Earning

Are apprenticeships worth it? Yes, study finds: They can help you earn more money

For community college students, an apprenticeship could be the key to higher lifetime earnings.

Twenty/20

For community college students, an apprenticeship — during which a company pays for a student to take classes, earn a certification, and do hands-on training — could be the key to higher lifetime earnings and less student debt.

Graduates of both community college and then an apprenticeship program at the Federation for Advanced Manufacturing Education, called FAME, in Kentucky earned 63% more money than those who pursued similar trade jobs with an associate degree but without an apprenticeship, according to a new study by Opportunity America and the Brookings Institution. FAME matches employers with community colleges, meaning students get paid while working and have their coursework paid for as well.

Graduates from the Kentucky apprenticeship who also graduated from community college earned $59,164 one year after completing the program, the study found. Those who graduated from high school and community college and held similar jobs but who didn't do the apprenticeship earned $36,379.

After five years, FAME graduates earned $98,000 and non-FAME graduates earned $52,783. Fame graduates were also more likely to finish their two-year degree, researchers said.

Apprenticeships represent an attractive option for students who want to get paid while pursuing an associate degree, says study co-author Tamar Jacoby, president of Opportunity America. "There's been a revolution in the last 10 years or so," she says. "People thought apprenticeships were a dead end for less achieving students or people of color." Now, perceptions are shifting.

Here's how apprenticeships work, and how they can benefit you.

Apprenticeship graduates earn more and have less student debt

"The point of apprenticeships is that you get paid while you're working," Jacoby says. "You're in school two or three days a week, and then at the job two or three days a week. What that means is that the company has to pay enough to pay for your education costs."

Despite the rising cost of college, many Americans feel obligated to pursue higher education because job options for those without a degree are disappearing.

"In 1980, two-thirds of jobs in America were open to people who only had a high school diploma," Jacoby says. "Now, only one-third of jobs are open to people with high school diplomas."

Only one-third of jobs are open to people with high school diplomas.
Tamar Jacoby
president of Opportunity America

More apprenticeships could relieve some of the debt Americans are facing. Student loan debt in America is at $1.6 trillion and the average monthly student loan payment is between $200 and $300 per month, according to Student Loan Hero. Considering student debt, a bachelor's degree often doesn't pay off until about 15 years after graduation, according to a Grow analysis of Georgetown University data.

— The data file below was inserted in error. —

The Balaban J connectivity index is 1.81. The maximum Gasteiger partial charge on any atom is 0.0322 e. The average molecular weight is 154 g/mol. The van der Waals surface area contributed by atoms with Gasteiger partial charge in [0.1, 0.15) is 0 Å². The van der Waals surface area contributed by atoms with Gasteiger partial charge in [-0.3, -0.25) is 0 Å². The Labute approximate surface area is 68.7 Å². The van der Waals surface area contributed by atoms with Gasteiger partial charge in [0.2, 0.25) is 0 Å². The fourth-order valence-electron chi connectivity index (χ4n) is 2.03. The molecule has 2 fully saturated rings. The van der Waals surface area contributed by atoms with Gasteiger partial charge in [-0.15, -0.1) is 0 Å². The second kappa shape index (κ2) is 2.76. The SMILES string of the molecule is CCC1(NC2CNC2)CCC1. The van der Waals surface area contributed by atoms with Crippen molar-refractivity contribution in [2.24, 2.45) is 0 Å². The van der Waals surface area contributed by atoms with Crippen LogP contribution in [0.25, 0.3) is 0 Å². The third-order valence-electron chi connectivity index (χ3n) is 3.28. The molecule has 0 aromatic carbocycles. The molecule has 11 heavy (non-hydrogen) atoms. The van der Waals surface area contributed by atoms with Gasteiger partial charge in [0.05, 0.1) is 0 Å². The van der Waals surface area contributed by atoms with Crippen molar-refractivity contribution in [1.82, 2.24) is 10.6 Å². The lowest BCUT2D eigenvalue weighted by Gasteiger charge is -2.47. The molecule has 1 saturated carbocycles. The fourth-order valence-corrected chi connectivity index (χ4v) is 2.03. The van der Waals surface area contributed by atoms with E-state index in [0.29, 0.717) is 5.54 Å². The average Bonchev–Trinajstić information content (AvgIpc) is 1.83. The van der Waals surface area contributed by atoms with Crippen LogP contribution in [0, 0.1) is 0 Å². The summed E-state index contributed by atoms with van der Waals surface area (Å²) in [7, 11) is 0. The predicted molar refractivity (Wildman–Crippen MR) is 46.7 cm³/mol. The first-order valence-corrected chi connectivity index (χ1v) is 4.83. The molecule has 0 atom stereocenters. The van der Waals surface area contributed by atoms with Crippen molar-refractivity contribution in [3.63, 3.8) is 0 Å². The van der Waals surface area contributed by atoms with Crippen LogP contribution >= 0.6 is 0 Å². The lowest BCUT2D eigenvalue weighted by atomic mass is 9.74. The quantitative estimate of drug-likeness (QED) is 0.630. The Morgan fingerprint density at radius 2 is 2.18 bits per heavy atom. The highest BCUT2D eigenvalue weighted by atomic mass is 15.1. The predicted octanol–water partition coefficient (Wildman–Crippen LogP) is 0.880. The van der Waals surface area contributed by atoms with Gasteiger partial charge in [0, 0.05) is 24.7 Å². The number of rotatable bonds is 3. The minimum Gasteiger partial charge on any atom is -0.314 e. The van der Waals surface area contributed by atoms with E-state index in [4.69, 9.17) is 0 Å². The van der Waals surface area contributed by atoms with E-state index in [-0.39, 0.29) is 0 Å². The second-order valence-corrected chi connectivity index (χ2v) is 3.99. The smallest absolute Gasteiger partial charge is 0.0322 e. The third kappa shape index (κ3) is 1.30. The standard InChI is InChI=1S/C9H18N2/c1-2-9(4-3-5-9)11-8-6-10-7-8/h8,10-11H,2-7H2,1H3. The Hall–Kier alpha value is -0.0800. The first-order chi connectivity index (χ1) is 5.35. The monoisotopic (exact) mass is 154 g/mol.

Along with graduating without debt, you might also earn more after graduating from an apprenticeship program compared to graduating with just an associate degree, says Robert Lerman of the Urban Institute.

For those who graduate from high school and community college, earnings go up significantly if they get an apprenticeship too, Lerman says. "We know that, from Washington State data, there was a recent study that compared people going into a manufacturing apprenticeships to similar people going to community college, the gains were far higher" for those who did the apprenticeships.

This is true across a number of fields, he adds: "Electricians do very well. High end plumbers do really well. There are increasingly numbers of IT computer-based apprenticeships coming online. There are a lot of good ones in manufacturing, advanced manufacturing, including maintenance positions."

Apprenticeship opportunities are expanding

Lawmakers across the aisle think it's smart to invest in apprenticeships, Jacoby says. "There is hardly a congressman who isn't for apprenticeships," she says. "Every state in the nation has some sort of law on the books of how to encourage it." The Obama administration spent $90 million to expand apprenticeships, and the Trump administration spent $95 million, according to reporting by CNBC.

Still, in 2019, there were only 633,476 apprenticeships in the country, according to data from the Department of Labor. While this number has steadily increased since 2011, it is a small fraction of the jobs available.

What we know is entering an apprenticeship versus entering a community college yields a higher earnings profile.
Robert Lerman
Urban Institute fellow

"For community college, the number of positions depends on how much the community college opens up classes," Lerman says. "To some extent, they can always open up more spaces just by virtue of expanding the college. Apprenticeships depend on the slots employers offer. Scaling people applying to college is easier than scaling employers offering apprenticeships."

Still, he says, employers benefit from offering apprenticeships as they often gain an employee who is trained and passionate about the specific position the company needs filled. "Apprenticeships emphasize a kind of occupational identity and pride in a particular field," he says. "You feel like you're part of a community."

And, Jacoby says, there is the obvious financial benefit for those who enter programs like FAME. Really, she says, apprenticeships are for "anyone who wants to save money."

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